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S-Corporation Tax Status: Benefits with a Burden

S Corporation elections can be extremely beneficial to entrepreneurs. Although, like many business decisions that potentially benefit a corporation, S Corporation elections come with their share of compliance burdens and restrictions on corporate entities.

The election to be governed under Subchapter “S” of the Internal Revenue Code (IRC) is made by filing a Form 2553, an S Corporation election, with the Internal Revenue Service prior to the 15th day of the third month of the corporation’s tax year in order to be effective for a corporation’s current tax year. IRC 1362(b)(1)(B). In years for which the S Corporation election has been made, the S Corporation generally avoids double federal taxation, as the entity only incurs taxation on the shareholder level. IRC 1363(a)-(b). The shareholders report their share of the S Corporation’s income, deductions, and losses on their own tax returns. S Corporation status also enables shareholders to take immediate deductions for the corporation’s losses, which is ideal for capital intensive start-ups. IRC 195. Finally, avoiding double taxation upon the sale of corporate assets strongly strengthens the allure of an S Corporation election. S Corporation entrepreneurs, whether building a start-up with an eye to eventual sale or operating a family-based business, often realize important tax savings through an S Corporation election.

As alluded to above, not every corporation can or should make an S Corporation election. S Corporations must meet the following criteria:

(A) An S Corporation is limited to 100 shareholders;
(B) Those shareholders are limited to individuals, certain qualifying trusts, like a Grantor Trust, Qualifying Subchapter S Trust (QSST), or an electing small business trust (ESBT), and estates of deceased shareholders;
(C) An S Corporation can only have one class of stock;
(D) An S Corporation must be a domestic corporation; and
(E) An S Corporation must not be an ineligible type of corporation (generally, banks, insurance companies, or international sales companies). IRC 1361(b)(1).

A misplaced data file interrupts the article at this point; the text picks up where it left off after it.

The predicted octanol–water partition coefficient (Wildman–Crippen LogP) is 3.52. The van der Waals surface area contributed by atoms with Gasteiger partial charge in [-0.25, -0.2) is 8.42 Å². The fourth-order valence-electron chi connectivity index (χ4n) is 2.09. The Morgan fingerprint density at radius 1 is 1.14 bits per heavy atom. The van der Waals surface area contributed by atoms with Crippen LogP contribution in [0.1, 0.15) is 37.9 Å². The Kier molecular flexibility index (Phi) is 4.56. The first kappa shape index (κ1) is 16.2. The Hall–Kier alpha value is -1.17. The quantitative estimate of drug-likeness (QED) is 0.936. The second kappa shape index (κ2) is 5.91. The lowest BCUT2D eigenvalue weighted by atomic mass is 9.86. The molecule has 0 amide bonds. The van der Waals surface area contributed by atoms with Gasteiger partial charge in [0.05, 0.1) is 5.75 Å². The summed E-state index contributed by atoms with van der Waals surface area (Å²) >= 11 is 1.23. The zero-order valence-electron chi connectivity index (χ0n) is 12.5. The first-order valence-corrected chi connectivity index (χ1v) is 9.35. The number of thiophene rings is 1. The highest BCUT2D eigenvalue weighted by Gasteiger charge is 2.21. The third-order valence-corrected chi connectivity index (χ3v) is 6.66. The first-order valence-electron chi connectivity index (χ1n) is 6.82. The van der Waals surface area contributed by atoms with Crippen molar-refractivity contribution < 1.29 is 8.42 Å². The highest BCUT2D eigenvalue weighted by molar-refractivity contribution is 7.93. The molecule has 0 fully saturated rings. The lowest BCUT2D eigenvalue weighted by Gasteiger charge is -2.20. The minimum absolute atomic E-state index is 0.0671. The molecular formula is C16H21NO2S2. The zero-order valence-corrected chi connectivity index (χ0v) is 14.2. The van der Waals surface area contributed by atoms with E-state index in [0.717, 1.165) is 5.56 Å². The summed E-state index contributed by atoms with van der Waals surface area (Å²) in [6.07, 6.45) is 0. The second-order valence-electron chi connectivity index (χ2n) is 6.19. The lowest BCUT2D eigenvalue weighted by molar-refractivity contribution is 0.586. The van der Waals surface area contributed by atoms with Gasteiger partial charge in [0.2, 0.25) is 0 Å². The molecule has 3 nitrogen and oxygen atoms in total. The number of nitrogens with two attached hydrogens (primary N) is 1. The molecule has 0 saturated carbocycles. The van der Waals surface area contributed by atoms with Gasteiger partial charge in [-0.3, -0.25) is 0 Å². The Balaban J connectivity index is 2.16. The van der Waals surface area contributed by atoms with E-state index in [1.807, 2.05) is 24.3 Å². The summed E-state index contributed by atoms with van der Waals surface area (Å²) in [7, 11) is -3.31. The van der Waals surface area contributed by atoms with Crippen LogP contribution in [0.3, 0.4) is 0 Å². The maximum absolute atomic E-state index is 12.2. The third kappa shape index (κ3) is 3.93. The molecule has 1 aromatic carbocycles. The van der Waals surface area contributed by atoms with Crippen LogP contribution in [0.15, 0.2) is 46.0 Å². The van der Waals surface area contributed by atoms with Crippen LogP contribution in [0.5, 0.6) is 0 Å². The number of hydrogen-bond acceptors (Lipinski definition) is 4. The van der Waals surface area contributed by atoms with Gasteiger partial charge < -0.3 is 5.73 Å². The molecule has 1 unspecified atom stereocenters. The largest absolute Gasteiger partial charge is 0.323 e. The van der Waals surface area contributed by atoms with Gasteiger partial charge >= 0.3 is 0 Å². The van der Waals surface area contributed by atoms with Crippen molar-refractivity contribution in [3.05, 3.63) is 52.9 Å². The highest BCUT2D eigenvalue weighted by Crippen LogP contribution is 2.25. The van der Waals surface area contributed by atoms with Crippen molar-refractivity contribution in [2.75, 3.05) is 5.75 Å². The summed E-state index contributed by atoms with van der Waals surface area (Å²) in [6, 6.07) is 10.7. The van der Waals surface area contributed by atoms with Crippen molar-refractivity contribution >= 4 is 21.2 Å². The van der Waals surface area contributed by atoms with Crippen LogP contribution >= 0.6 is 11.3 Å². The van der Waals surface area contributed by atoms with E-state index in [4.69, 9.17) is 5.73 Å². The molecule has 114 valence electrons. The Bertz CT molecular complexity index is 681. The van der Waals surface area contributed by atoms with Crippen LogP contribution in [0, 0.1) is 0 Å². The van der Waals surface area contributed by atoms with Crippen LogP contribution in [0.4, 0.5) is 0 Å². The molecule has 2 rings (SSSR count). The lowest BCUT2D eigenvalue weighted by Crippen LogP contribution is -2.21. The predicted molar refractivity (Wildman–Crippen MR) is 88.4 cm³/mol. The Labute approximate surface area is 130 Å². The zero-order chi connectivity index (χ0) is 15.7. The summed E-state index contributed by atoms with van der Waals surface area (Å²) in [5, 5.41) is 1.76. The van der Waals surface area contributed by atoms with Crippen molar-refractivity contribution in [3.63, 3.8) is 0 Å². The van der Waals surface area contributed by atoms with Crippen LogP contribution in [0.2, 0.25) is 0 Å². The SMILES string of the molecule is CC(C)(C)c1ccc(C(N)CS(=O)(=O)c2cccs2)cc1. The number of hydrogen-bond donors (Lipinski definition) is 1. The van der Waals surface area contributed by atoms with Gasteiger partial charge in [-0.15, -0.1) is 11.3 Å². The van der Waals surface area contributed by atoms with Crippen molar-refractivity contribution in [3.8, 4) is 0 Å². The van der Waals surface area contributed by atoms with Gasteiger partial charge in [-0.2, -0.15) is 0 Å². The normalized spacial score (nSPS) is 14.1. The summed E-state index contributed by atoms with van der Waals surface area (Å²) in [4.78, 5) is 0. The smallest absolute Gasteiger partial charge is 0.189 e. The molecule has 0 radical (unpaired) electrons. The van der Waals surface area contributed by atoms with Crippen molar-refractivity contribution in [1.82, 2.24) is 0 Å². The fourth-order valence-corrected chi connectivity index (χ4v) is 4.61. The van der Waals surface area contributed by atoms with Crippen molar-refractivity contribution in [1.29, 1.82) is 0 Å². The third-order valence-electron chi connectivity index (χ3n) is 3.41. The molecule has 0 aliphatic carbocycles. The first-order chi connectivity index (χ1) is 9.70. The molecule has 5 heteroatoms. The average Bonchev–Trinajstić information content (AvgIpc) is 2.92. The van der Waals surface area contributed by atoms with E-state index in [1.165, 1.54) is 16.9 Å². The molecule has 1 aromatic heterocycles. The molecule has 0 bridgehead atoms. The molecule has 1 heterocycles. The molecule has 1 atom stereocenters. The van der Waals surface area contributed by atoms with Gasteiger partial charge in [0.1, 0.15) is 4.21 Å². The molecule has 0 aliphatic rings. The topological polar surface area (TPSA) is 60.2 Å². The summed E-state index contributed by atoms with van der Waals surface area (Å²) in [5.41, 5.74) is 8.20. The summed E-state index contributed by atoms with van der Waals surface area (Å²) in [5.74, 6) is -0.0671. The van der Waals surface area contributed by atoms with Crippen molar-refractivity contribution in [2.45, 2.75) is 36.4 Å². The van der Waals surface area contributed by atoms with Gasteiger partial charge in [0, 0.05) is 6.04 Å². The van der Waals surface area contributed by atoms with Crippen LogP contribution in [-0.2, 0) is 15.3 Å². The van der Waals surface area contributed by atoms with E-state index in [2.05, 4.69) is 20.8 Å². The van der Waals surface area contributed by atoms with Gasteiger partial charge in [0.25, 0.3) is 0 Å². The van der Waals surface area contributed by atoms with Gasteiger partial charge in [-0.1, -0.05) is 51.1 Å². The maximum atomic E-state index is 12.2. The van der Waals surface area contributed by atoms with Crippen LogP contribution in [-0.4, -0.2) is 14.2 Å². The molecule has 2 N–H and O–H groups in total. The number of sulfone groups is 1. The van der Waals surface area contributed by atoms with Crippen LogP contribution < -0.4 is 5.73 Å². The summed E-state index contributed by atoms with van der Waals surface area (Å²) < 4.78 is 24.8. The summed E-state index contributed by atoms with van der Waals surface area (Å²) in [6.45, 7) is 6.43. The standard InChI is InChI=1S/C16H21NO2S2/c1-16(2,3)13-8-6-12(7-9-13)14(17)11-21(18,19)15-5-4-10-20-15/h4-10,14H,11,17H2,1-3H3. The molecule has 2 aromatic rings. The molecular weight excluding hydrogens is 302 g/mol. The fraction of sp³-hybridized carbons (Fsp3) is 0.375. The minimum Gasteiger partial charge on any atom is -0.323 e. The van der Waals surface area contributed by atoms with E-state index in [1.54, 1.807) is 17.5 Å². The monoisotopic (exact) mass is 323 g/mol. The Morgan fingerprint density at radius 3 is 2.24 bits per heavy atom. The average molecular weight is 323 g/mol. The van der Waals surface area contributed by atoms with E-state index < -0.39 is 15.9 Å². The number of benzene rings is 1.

An often ignored compliance issue is in maintaining S corporation status, usually which typically implicates either the type of shareholder or one class of stock limitations.

Type of shareholder issues arise as shareholders implement estate plans and transfer stock to trusts or family members. One particular type of shareholder issue that shareholders should be aware of is the 2-year window in which to deal with shares held in trust following the death of the shares’ owner. IRS Reg. 1.1361-1. IRS regulations require that shares held in trust must be transferred out of the trust or the trust must make a QSST or ESBT election to retain the shares. IRS Reg. 1.1361-1.

One class of stock issues more typically come into play where venture capitalists or angel investors seek preferred stock with liquidation preferences or anti-dilution provisions.

Both issues can be proactively addressed. In dealing with “shareholder type” issues, a buy-sell agreement or shareholder agreement can help restrict transfers that would otherwise invalidate an S corporation election. To address “one stock” issues, creative investing can be utilized to avoid or postpone the termination of an S Corporation election. For example, convertible debt can be utilized in some instances to mimic the attributes of preferred stock. Alternatively, a shareholder agreement can, in other instances, achieve a similar result to issuing preferred stock. In any case, maintaining an S Corporation election requires attentiveness to details and proactive action to avoid inadvertent termination and loss of S Corporation benefits.

To maintain its S Corporation status, a business should:

  • Execute a buy-sell or shareholders agreement that restricts transfers of shares without approval of the other members.
  • Increase shareholder awareness of the effect of callous estate planning on a corporation’s tax status.
  • If shareholder stock was kept in a trust, be aware of the 2-year window following a shareholder’s death in which to transfer the stock out of the trust or make a QSST or ESBT election.
  • Actively examine and plan for alternative investment approaches for venture capitalists and angel investors to delay the termination of a corporation’s S Corporation status.
  • Include a timeline for S Corporation status termination in budgeting and strategy planning.

Daniel Huntley is an associate attorney at WilliamsMcCarthy LLP, advising small-to-medium size businesses on start-up and corporate law issues, and additionally serving clients in the areas of trust and estates, and agribusiness law issues.